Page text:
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Spectrasoul – Chatting Ish

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“Do you want the post rationalised answer or just the answer?”

Wait… Has the interviewee suddenly become the interviewer? Well, no.

But in a world full of PR ready soundbites I guess it’s nice to at least be given an option. The voice at the other end of the line attempting to turn the tables is that of Jack Stevens who, alongside Dave Kennett, make up the two talented halves of the duo most affectionately known as Spectrasoul. They have a brand new label: Ish Chat Music. They also, more importantly, have brand new music out in the form of the four track Only You EP.

However, I still needed an answer to my question: Why did they choose to name their label after a 2 and half minute long track from their debut album? Which, to anyone unfamiliar with the excellent Delay No More, is largely made up of ambient studio noise. “What we really didn’t want to do is put too much focus on the label itself,” Jack continues. “Essentially it’s just a platform for us to release our music so we obviously had to have a name – you can’t have a label without a name. You can’t just call it Label. We went through our back catalogue of track names and Ish Chat sounded a bit more interesting and different so we went with that.” Other names under consideration included Memento Records / Memento Music (already taken) and the rather obvious, if largely uninspired, Spectrasoul Music. Fortunately it wasn’t only the fact that as a name it sounded fairly arbitrary that put them off using it. “It did cross our minds but we realised pretty quickly it would limit us in terms of our scope if it came to a point where we wanted to release other peoples music. If we were to put out a record by a producer on Spectrasoul Music… I think it has to be a slightly separate entity for it to work if you’re going to do that.”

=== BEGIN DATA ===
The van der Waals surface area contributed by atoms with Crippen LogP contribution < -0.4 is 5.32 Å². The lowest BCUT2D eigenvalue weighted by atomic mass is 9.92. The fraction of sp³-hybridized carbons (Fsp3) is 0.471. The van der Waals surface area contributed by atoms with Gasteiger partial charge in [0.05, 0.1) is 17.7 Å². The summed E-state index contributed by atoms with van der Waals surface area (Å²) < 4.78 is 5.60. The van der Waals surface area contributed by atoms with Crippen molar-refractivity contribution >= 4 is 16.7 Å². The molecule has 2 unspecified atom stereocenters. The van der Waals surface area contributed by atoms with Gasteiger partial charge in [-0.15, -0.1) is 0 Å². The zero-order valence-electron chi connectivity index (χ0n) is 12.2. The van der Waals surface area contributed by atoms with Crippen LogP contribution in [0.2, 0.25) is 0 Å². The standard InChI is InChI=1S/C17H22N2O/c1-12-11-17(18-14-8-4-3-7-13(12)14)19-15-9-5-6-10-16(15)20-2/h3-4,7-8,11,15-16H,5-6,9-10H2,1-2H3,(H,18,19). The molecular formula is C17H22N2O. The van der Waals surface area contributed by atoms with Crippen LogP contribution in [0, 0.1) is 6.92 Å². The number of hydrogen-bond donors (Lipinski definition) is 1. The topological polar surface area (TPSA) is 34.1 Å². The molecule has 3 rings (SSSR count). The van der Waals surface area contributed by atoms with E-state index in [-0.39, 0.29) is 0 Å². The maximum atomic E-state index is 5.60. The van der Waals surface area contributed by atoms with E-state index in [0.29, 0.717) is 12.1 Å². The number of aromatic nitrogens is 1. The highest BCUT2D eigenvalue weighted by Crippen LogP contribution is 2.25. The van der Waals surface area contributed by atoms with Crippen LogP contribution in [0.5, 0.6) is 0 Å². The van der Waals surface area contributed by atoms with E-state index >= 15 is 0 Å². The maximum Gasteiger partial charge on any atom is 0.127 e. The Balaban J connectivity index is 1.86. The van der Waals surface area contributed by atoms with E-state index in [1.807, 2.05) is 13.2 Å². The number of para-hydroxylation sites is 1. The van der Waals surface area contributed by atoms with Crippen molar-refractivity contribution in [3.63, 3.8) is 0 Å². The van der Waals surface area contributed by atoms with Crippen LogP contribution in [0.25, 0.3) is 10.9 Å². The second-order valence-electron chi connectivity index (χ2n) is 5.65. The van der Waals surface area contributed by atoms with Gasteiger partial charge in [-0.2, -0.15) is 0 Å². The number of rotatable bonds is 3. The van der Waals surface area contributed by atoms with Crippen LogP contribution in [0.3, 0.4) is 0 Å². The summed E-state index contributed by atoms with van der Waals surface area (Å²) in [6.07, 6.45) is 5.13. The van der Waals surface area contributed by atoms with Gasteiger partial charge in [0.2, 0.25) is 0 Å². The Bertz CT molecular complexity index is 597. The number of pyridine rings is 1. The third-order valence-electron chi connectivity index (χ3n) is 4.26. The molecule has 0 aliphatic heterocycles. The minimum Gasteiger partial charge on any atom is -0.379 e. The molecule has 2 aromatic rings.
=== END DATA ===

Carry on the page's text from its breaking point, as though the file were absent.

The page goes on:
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After turning in their sophomore album The Mistress last summer, Jack and Dave, like labelmate Alix Perez before them, flew the Shogun Audio nest to forge their own path with Ish Chat Music and the Only You EP being the start of the next chapter for the Brighton pair. In doing so it means forsaking (no pun intended) the security and all of the other advantages you get from being signed to take a leap into the world of label ownership, and the complete independence that comes with it. “We’re treating this as kind of an experiment,” explains Dave. “In that we’re really testing the water to see how we get on. The industry – whether it be music or just drum & bass – isn’t a sure fire thing so it can be a risk. It’s nice to have total control and the rewards from doing it yourself are a lot greater. There’s excitement in a new challenge and we’re both confident in the music that we make. It would be arrogant to say there’s no fear in us doing this but there’s definitely more excitement than any anxiety.” This confidence is pivotal in Spectrasoul choosing to do it themselves. “The best way to put it is just backing yourself,” states Jack. “I’ve found trusting your instincts and the music your making gives you a more positive outlook. There’s something to be said for taking a gamble on yourself. I’ve felt better about our music than I have for a while because we’ve done it all off our own back and took a punt on ourselves, which makes it more gratifying.”